The recovered drone, relatively intact, might have been reassembled quickly. According to the manufacturer’s specifications, this takes about ten minutes. Yet, the UAV was dismantled by an array of forces that violated its coherency in a deeper, more long-lasting sense. Between the drone’s destruction in a backyard and its delivery at a bridge, the component agencies necessary to operate and maintain it became newly revealed. Dislodged from their mainframe and rendered vulnerable, these component agencies, however operational, institutional, or discursive, become newly active in their negotiations and attachments. Phone calls are made, conversations started, extensions orchestrated. At the same time as they are distributed, however, they are consolidated — resolved to a territorial or ontological specificity. Escaping abstraction, they become embroiled in a geopolitics that may have been overlooked or erased.
In the onset and aftermath of the catastrophe, the coherency and centrality of the drone is destabilized, its deceptive unity revealed. The “shock” of the crash dislodges conventional associations, allowing hidden infrastructures to be revealed and new ontological meanings to take shape. The drone cannot be reassembled in quite the same way.
The reassembly, if attempted, requires a new ontological framework. The development of this ontology, occasioned by the event of the catastrophe, is pursued here as a “salvage operation.” It seeks the recovery in the wreckage. It is not primarily a critical endeavor but an affirmative and constructive one. The operation proceeds as follows. It begins by “rescuing” the drone’s components from conventional designations and categories, in order to reassign them the status of actors — a move that situates them in terms of their performative functions or roles. It suggests that what these actors are is what they do in the context of the environments in which they bond and circulate, and it defines this activity as that of affiliation. It describes the relational structures and organizing principles through which actors are coordinated and combined together in affiliations at various scales, magnitudes, speeds, and levels of complexity, such that they gain sufficient stability to be maintained. It foregrounds their processes of replication and standardization, across various scales and platforms of endeavor, through the emergence and maintenance of common programs.
The ontology that emerges, while focusing on the phenomenon of the drone, is applicable to embedded network systems across a number of fronts, as these networks are increasingly integrated into all kinds of physical objects, structures, and environments, endowing them with communicative ability and intelligence. As this distributed and embedded computation becomes part of the fabric of everyday life, the functions of all manner of material, spatial, and systemic actors are integrated with those of humans in composites that can sense, think, and act in the world, in ways that complicate ontological categories. The role of the human is redistributed, not eliminated. The salvage operation, then, not only helps to reveal the architectures and dynamics of unmanned systems, but the larger distributed networks of which they are a part. Using the unmanned system as a case in point, it provides an analytical framework for considering the new forms of awareness, cognition, and material agency that are emerging in distributed, data-intensive environments.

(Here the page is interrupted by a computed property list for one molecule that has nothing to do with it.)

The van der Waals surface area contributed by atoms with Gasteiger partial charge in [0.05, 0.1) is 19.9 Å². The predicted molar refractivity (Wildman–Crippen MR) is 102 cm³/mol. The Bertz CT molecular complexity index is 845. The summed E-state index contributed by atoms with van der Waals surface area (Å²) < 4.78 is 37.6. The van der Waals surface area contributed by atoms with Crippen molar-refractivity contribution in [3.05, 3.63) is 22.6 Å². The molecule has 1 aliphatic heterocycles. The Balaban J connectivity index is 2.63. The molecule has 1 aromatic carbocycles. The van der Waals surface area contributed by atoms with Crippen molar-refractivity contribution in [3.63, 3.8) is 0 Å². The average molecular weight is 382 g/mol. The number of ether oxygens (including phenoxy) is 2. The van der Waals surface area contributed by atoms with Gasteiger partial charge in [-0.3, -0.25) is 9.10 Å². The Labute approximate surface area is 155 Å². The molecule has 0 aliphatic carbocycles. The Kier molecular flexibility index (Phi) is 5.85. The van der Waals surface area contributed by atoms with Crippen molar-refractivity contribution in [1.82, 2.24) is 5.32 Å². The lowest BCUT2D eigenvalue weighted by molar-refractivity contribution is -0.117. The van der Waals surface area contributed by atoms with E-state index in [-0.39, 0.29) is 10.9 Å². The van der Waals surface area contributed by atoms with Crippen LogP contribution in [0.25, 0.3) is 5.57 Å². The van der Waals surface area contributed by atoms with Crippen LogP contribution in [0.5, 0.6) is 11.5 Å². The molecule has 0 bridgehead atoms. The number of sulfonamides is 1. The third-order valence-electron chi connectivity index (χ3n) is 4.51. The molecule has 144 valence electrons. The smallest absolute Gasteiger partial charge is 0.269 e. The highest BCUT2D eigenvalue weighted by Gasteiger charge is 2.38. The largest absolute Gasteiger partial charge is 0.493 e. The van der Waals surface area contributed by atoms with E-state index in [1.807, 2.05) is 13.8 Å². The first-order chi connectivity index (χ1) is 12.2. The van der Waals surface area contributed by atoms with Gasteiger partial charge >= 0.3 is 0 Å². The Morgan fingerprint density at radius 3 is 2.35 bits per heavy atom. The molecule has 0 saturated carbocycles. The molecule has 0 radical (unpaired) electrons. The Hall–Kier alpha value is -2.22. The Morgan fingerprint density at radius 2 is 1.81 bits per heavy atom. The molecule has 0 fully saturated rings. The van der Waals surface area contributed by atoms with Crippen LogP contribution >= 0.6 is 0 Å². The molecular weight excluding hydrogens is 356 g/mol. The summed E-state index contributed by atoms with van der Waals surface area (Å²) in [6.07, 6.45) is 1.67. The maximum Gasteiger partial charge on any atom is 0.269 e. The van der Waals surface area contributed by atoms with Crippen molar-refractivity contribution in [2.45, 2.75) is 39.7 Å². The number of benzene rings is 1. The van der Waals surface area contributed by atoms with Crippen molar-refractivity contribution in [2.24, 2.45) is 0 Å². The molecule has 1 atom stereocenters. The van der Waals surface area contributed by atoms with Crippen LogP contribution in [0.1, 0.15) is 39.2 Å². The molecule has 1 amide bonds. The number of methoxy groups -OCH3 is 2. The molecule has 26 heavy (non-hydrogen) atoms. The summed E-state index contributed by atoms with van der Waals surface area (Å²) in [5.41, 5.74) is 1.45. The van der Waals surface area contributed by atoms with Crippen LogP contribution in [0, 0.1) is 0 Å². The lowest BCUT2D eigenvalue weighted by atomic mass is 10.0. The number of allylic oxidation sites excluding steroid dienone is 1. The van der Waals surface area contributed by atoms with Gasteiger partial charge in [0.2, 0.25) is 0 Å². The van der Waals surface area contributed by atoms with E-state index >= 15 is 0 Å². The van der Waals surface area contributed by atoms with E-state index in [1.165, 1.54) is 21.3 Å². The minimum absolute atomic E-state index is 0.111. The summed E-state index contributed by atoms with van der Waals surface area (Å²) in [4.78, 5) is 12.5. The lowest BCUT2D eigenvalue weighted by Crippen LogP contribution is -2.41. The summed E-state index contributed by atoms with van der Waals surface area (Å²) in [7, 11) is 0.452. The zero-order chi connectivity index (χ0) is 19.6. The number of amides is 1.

The rescue operation is far from a heroic one. When components are understood as actors, one cannot assert authority over them so easily. They are not materials to be molded, or elements to be tamed. The operation requires a more acquiescent approach, attuned to the nuances of the encounter. It privileges negotiation over control: an agile practice that, attuned to the shifting priorities of the situation, can accommodate that which is revealed therein, often unexpectedly and outside of preoccupation. The “rescuer” here must receive knowledge from the circumstances, cultivating the skill for discerning the meanings that are embodied there. It is an ethics of the event wherein the “source” of action is not fully located in the individual agent. In this sense, the salvage operation calls for a politics wherein action itself is “unmanned.”